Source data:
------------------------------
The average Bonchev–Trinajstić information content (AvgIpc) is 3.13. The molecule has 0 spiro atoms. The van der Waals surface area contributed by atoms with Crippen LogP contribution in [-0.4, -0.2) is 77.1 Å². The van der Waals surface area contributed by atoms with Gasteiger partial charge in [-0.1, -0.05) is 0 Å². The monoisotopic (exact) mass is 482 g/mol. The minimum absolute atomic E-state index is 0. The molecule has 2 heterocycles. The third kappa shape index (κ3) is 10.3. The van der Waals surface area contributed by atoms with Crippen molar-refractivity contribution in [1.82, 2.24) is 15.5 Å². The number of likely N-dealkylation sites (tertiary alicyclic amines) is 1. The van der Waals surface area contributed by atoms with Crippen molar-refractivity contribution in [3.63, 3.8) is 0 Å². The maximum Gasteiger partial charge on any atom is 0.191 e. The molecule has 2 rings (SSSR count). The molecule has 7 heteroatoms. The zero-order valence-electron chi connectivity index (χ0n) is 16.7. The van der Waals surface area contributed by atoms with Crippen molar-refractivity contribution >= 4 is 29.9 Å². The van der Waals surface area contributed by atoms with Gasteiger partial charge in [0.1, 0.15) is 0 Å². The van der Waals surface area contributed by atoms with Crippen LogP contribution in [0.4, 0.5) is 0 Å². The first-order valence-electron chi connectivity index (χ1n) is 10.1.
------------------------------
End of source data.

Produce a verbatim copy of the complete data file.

The average Bonchev–Trinajstić information content (AvgIpc) is 3.13. The molecule has 0 spiro atoms. The van der Waals surface area contributed by atoms with Crippen LogP contribution in [-0.4, -0.2) is 77.1 Å². The van der Waals surface area contributed by atoms with Gasteiger partial charge in [-0.1, -0.05) is 0 Å². The monoisotopic (exact) mass is 482 g/mol. The minimum absolute atomic E-state index is 0. The molecule has 2 heterocycles. The third kappa shape index (κ3) is 10.3. The van der Waals surface area contributed by atoms with Crippen molar-refractivity contribution in [1.82, 2.24) is 15.5 Å². The number of likely N-dealkylation sites (tertiary alicyclic amines) is 1. The van der Waals surface area contributed by atoms with Crippen molar-refractivity contribution in [3.63, 3.8) is 0 Å². The maximum Gasteiger partial charge on any atom is 0.191 e. The molecule has 2 rings (SSSR count). The molecule has 7 heteroatoms. The zero-order valence-electron chi connectivity index (χ0n) is 16.7. The van der Waals surface area contributed by atoms with Crippen molar-refractivity contribution >= 4 is 29.9 Å². The van der Waals surface area contributed by atoms with Gasteiger partial charge in [0.1, 0.15) is 0 Å². The van der Waals surface area contributed by atoms with Crippen LogP contribution in [0.4, 0.5) is 0 Å². The first-order valence-electron chi connectivity index (χ1n) is 10.1.